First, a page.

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Beitar Jerusalem owner Hogeg to sell soccer team, cites ungrateful, racist fans

Tech entrepreneur and cryptocurrency trader says he is fed up with pumping massive sums into club only to be booed in the stadium by its supporters

Moshe Hogeg, Beitar Jerusalem owner seen during the Israeli Premier League match between Beitar Jerusalem and Hapoel Beersheba at the Teddy Stadium in Jerusalem on August 25, 2019. (Flash90)
Moshe Hogeg, Beitar Jerusalem owner seen during the Israeli Premier League match between Beitar Jerusalem and Hapoel Beersheba at the Teddy Stadium in Jerusalem on August 25, 2019. (Flash90)

Businessman Moshe Hogeg announced Thursday that he is selling Beitar Jerusalem, one of Israel’s most famous soccer teams, after three tumultuous years as owner that saw him confront an anti-Arab fanbase and try — but fail — to sell half of it to an Emirati businessman.

In a statement, Hogeg, 39, said that after consulting his family during the Rosh Hashanah festival he has decided to immediately leave Beitar and appoint lawyer Itzhak Yunger as a temporary trustee, citing the racist La Familia fan group as the reason.

“Beitar Jerusalem isn’t a business,” he wrote. “I and others before me have donated a lot of money to this club for its community. I have never asked for a medal or even a small thank-you. But on the other hand, with all due respect, it is unacceptable for me to donate massive sums every month, almost NIS 120 million ($37.5 million), and then when I enter the stadium to hear nonstop curses against me, my wife and even my children.”

“I was never deterred by La Familia. I fought racism and violence without fear. I brought in a Muslim player and never gave up, even today,” he said. “This struggle isn’t stopping and will continue after me.”

Hogeg, a tech entrepreneur and cryptocurrency trader, bought Beitar in 2018 and said he set out to change its culture from the “very beginning.”

However, he faced backlash from the notoriously racist anti-Arab factions among the club’s fans after in 2020 he sold a 50 percent stake in the club to Sheikh Hamad bin Khalifa Al Nahyan, a member of Abu Dhabi’s ruling family. Al Nahyan pledged to pump $90 million into the team in the coming decade.

Then Israel’s soccer association conducted an investigation that found a potential “significant gap” between Al Nahyan’s declared capital and what he owns in reality, business news website The Marker reported in January.

Members of La Familia group protest against the intention of Beitar owner Moshe Hogeg to sell a percentage of the group to a member of the United Arab Emirates royalty, at Beitar Jerusalem training ground in Jerusalem on December 4, 2020. (Flash90)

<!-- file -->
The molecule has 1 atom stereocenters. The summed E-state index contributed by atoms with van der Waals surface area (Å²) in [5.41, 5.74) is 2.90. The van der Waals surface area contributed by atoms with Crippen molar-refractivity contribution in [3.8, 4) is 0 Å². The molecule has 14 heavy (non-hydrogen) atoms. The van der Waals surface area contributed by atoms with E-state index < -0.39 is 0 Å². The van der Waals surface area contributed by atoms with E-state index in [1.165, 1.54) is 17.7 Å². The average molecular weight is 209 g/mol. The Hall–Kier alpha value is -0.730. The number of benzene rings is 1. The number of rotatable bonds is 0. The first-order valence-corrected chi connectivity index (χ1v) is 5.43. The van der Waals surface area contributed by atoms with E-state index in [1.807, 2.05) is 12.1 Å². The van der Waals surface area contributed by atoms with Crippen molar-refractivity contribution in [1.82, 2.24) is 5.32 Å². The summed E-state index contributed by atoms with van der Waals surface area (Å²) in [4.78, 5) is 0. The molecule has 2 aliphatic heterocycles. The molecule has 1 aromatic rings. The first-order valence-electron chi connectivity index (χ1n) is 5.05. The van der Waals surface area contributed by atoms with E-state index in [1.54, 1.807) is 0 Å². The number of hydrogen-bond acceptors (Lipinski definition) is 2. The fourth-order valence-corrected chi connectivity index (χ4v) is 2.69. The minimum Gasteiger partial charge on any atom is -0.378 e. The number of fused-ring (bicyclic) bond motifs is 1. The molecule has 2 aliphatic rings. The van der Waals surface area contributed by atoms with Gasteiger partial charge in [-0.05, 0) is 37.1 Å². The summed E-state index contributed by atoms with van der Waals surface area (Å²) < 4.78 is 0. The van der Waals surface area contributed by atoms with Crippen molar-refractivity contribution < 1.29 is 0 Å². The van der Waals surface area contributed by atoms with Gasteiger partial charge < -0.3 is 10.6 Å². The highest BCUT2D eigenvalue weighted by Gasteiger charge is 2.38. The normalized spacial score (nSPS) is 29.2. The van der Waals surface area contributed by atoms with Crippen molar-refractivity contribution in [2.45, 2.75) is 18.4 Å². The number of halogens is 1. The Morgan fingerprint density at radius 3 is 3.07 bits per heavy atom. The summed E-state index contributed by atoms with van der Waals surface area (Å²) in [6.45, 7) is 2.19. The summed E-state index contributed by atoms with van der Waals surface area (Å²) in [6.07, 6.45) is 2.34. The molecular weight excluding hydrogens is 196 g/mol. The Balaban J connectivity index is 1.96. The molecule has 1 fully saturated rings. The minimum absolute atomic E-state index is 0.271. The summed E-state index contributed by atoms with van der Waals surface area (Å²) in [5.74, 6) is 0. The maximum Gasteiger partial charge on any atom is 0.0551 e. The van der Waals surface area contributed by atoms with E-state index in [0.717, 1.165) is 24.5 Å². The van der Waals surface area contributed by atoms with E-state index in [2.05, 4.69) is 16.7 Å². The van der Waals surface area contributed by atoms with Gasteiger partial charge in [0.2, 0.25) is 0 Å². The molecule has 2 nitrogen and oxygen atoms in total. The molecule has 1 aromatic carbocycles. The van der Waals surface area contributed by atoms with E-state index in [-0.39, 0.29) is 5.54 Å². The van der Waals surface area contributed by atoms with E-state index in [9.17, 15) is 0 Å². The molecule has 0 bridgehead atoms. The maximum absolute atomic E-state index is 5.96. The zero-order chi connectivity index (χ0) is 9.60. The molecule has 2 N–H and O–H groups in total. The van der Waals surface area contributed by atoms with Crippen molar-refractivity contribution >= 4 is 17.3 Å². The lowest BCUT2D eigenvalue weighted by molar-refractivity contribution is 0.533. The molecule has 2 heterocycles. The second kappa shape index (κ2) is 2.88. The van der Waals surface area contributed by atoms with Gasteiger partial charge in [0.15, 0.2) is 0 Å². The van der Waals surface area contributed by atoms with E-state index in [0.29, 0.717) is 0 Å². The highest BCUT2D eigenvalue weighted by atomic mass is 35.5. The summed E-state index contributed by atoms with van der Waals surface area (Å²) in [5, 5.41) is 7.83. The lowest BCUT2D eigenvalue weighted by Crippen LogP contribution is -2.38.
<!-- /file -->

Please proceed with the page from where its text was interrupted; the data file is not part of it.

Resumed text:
In February, Beitar Jerusalem said that the request to approve the deal, a move required by the Israel Football Association for it to go ahead, had been withdrawn due to a bureaucratic delay involving documents requested of Al Nahyan. Though it insisted the deal was only postponed, the IFA investigation into Al Nahyan, conducted by the Megiddo financial investigations company, reportedly concluded that the sheikh owns dozens of inactive firms and is allegedly connected with businessmen involved in fraud and money laundering.

Beitar Jerusalem owner Moshe Hogeg (center, black t-shirt), his new partner Sheikh Hamad bin Khalifa Al Nahyan (fourth from right), and the sheikh’s son Mohammad, Beitar’s new vice-chairman (third from right), discuss their new joint ownership of the Israeli soccer club at an online press conference from the UAE, December 8, 2020. At far-right is Solly Wolf, president of the UAE Jewish community. (Screenshot)

Israel established diplomatic ties with the UAE in September 2020 as part of the Abraham Accords sponsored by the Trump administration. It brought a flurry of investment by Emirati businesspeople in Israel.

Beitar is one of the country’s most storied franchises, counting Israeli presidents and prime ministers among its fans.

But it also has drawn negative attention for many years being the only major club never to have an Arab player. Israel’s Arab minority makes up roughly 20% of the population, and Arab players star on rival teams and on the country’s national squad.

Club officials have in the past said their hands were tied by a hardcore base of far-right fans who wield significant clout over personnel decisions. A small group of fans, known as La Familia, has been known to whoop like monkeys when an opposing team’s player from Africa would touch the ball, and to chant “death to Arabs” toward rival Arab players.

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